have indicated that there might be dangerous asbestos or other materials.”

Other scientists involved with researching the potential hazards

expressed unease with one of the central premises of the agencies’ conclusions

that everything is all right-namely that asbestos and other potentially

hazardous materials are only dangerous if airborne. “The presence of asbestos

in dust is not necessarily a significant health hazard,” reads the E.P.A. Web

site. “The dust must become airborne and be inhaled for it to cause significant

health problems.”

The dust-which was spread not only over outdoor surfaces in lower

Manhattan, but also into cars, apartments and nooks in building exteriors-is in

fact harmless as long as it lays dormant. The problem, according to some

experts, is that such dust is made airborne quite easily when disturbed by

anything from a gust of wind to a well-meaning building superintendent with a

broom. “Certainly asbestos is not an issue if it remains in the surface dust,”

said Roger Clark, a researcher at the U.S. Geological Survey who oversaw a

study commissioned by the E.P.A. that detected pockets of asbestos and other

materials. “The concern is about whether you hit a patch of asbestos and might

get a lot of it airborne quickly and breathe that in, or if you use some other

method that could concentrate the dust, like stirring it up with an ordinary

vacuum cleaner. The dust would have to be cleaned up with appropriate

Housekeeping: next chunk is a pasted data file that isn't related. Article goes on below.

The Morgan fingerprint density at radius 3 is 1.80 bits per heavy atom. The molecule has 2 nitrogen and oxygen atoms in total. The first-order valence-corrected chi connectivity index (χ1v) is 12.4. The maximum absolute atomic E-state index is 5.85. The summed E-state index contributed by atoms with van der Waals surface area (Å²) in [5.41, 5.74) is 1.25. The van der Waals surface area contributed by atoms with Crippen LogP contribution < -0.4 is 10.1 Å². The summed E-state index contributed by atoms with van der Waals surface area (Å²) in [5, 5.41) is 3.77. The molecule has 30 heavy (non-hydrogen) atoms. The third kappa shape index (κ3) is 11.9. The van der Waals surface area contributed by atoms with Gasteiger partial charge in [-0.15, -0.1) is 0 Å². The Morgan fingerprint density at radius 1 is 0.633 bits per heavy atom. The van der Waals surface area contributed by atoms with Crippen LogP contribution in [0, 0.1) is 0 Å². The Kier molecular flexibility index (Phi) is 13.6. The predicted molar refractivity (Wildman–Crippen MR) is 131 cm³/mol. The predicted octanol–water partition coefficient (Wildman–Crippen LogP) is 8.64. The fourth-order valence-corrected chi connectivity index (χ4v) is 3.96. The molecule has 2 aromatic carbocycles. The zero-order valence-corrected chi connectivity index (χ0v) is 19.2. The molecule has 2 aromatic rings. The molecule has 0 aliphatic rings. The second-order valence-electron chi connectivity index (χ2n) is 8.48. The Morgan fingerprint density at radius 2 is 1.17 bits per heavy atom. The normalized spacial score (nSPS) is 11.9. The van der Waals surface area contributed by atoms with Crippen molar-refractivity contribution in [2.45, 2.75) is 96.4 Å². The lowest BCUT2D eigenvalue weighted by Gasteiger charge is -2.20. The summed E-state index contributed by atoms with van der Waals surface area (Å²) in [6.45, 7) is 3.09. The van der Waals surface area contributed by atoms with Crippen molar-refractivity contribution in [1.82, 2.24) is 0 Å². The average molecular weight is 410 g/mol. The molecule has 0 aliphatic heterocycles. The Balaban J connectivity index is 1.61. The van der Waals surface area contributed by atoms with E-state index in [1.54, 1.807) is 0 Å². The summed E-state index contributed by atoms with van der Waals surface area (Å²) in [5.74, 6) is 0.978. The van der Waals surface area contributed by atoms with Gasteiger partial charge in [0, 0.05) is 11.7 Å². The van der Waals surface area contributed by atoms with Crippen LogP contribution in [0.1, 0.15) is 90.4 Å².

protective measures.”

Despite such concerns, however, much of the removal of

potentially hazardous dust is being handled in an amateurish and haphazard way,

according to downtown community leaders. “There has been a completely

uncoordinated effort to clean up a lot of the dust that settled on windowsills

and roofs and apartments,” said Madelyn Wils, chair of Community Board 1.

“Basically we have had thousands of people who still haven’t cleaned their

apartments properly, when we know that there was asbestos and other materials among

the initial debris. Becausepeople haven’tgotten enough direction on how to deal

with this, they’ve gone around brushing off their canopies and sweepingtheir

roofs, putting this dust right back into the air, onto cars, and back into

people’sapartments through air filters. Even people who cleaned their

apartments or businesses are having to re-clean.”

Ms. Wils was among a group of local officials that commissioned

an independent gathering of dust samples from residential areas downtown. They

came up with some disturbing results. Testing inside three randomly selected

apartments, for example, revealed that carpets and curtains were inundated with